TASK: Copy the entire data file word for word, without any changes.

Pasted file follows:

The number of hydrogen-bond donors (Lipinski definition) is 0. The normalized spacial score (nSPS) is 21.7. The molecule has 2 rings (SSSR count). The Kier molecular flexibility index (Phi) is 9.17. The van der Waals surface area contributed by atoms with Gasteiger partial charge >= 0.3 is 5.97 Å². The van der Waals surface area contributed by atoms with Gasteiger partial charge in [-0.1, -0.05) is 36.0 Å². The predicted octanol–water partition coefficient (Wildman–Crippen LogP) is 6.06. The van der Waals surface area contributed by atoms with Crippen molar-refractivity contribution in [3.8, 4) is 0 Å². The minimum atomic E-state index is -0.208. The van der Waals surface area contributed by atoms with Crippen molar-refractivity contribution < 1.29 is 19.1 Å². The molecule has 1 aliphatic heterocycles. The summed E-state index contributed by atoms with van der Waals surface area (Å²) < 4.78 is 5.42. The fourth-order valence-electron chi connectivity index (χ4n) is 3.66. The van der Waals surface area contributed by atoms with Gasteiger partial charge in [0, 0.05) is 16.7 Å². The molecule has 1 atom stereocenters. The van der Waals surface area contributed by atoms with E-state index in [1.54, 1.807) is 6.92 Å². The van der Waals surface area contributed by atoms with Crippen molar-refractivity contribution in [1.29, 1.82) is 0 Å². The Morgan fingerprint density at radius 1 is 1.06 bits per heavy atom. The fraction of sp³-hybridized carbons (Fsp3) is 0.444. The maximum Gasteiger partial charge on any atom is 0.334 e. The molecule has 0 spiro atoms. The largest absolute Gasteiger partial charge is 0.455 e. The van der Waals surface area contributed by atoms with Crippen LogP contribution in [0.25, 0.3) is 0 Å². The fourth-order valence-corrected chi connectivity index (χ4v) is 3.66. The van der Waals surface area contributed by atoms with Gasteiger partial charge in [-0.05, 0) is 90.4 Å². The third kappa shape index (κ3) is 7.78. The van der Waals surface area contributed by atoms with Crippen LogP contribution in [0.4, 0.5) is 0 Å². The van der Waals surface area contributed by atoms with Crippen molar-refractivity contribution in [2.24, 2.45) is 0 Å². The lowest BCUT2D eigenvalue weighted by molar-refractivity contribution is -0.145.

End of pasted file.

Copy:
The number of hydrogen-bond donors (Lipinski definition) is 0. The normalized spacial score (nSPS) is 21.7. The molecule has 2 rings (SSSR count). The Kier molecular flexibility index (Phi) is 9.17. The van der Waals surface area contributed by atoms with Gasteiger partial charge >= 0.3 is 5.97 Å². The van der Waals surface area contributed by atoms with Gasteiger partial charge in [-0.1, -0.05) is 36.0 Å². The predicted octanol–water partition coefficient (Wildman–Crippen LogP) is 6.06. The van der Waals surface area contributed by atoms with Crippen molar-refractivity contribution in [3.8, 4) is 0 Å². The minimum atomic E-state index is -0.208. The van der Waals surface area contributed by atoms with Crippen molar-refractivity contribution < 1.29 is 19.1 Å². The molecule has 1 aliphatic heterocycles. The summed E-state index contributed by atoms with van der Waals surface area (Å²) < 4.78 is 5.42. The fourth-order valence-electron chi connectivity index (χ4n) is 3.66. The van der Waals surface area contributed by atoms with Gasteiger partial charge in [0, 0.05) is 16.7 Å². The molecule has 1 atom stereocenters. The van der Waals surface area contributed by atoms with E-state index in [1.54, 1.807) is 6.92 Å². The van der Waals surface area contributed by atoms with Crippen molar-refractivity contribution in [1.29, 1.82) is 0 Å². The Morgan fingerprint density at radius 1 is 1.06 bits per heavy atom. The fraction of sp³-hybridized carbons (Fsp3) is 0.444. The maximum Gasteiger partial charge on any atom is 0.334 e. The molecule has 0 spiro atoms. The largest absolute Gasteiger partial charge is 0.455 e. The van der Waals surface area contributed by atoms with Crippen LogP contribution in [0.25, 0.3) is 0 Å². The fourth-order valence-corrected chi connectivity index (χ4v) is 3.66. The van der Waals surface area contributed by atoms with Gasteiger partial charge in [-0.05, 0) is 90.4 Å². The third kappa shape index (κ3) is 7.78. The van der Waals surface area contributed by atoms with Crippen LogP contribution in [0.4, 0.5) is 0 Å². The van der Waals surface area contributed by atoms with Crippen molar-refractivity contribution in [2.24, 2.45) is 0 Å². The lowest BCUT2D eigenvalue weighted by molar-refractivity contribution is -0.145.